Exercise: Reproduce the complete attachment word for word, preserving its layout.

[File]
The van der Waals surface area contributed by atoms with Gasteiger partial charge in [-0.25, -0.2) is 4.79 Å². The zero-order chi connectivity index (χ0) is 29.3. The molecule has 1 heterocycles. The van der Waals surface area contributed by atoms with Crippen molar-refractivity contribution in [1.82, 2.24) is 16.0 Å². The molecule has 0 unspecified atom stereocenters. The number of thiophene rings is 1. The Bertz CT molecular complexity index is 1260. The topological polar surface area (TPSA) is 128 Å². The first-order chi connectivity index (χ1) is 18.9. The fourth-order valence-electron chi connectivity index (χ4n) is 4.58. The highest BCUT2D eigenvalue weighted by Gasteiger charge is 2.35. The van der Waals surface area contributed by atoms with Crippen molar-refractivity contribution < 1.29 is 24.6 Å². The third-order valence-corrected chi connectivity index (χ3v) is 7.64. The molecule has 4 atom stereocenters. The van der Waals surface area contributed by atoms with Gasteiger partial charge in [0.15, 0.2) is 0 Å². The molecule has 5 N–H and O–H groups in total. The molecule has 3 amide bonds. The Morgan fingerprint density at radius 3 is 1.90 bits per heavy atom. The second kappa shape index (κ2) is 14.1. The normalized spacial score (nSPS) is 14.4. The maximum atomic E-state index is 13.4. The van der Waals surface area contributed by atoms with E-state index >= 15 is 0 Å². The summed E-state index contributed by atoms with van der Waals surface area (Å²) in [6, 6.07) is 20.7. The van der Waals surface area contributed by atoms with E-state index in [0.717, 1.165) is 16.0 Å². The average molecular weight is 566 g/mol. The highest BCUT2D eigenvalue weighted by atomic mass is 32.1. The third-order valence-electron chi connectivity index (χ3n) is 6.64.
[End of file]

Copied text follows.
The van der Waals surface area contributed by atoms with Gasteiger partial charge in [-0.25, -0.2) is 4.79 Å². The zero-order chi connectivity index (χ0) is 29.3. The molecule has 1 heterocycles. The van der Waals surface area contributed by atoms with Crippen molar-refractivity contribution in [1.82, 2.24) is 16.0 Å². The molecule has 0 unspecified atom stereocenters. The number of thiophene rings is 1. The Bertz CT molecular complexity index is 1260. The topological polar surface area (TPSA) is 128 Å². The first-order chi connectivity index (χ1) is 18.9. The fourth-order valence-electron chi connectivity index (χ4n) is 4.58. The highest BCUT2D eigenvalue weighted by Gasteiger charge is 2.35. The van der Waals surface area contributed by atoms with Crippen molar-refractivity contribution < 1.29 is 24.6 Å². The third-order valence-corrected chi connectivity index (χ3v) is 7.64. The molecule has 4 atom stereocenters. The van der Waals surface area contributed by atoms with Gasteiger partial charge in [0.15, 0.2) is 0 Å². The molecule has 5 N–H and O–H groups in total. The molecule has 3 amide bonds. The Morgan fingerprint density at radius 3 is 1.90 bits per heavy atom. The second kappa shape index (κ2) is 14.1. The normalized spacial score (nSPS) is 14.4. The maximum atomic E-state index is 13.4. The van der Waals surface area contributed by atoms with E-state index >= 15 is 0 Å². The summed E-state index contributed by atoms with van der Waals surface area (Å²) in [6, 6.07) is 20.7. The van der Waals surface area contributed by atoms with E-state index in [0.717, 1.165) is 16.0 Å². The average molecular weight is 566 g/mol. The highest BCUT2D eigenvalue weighted by atomic mass is 32.1. The third-order valence-electron chi connectivity index (χ3n) is 6.64.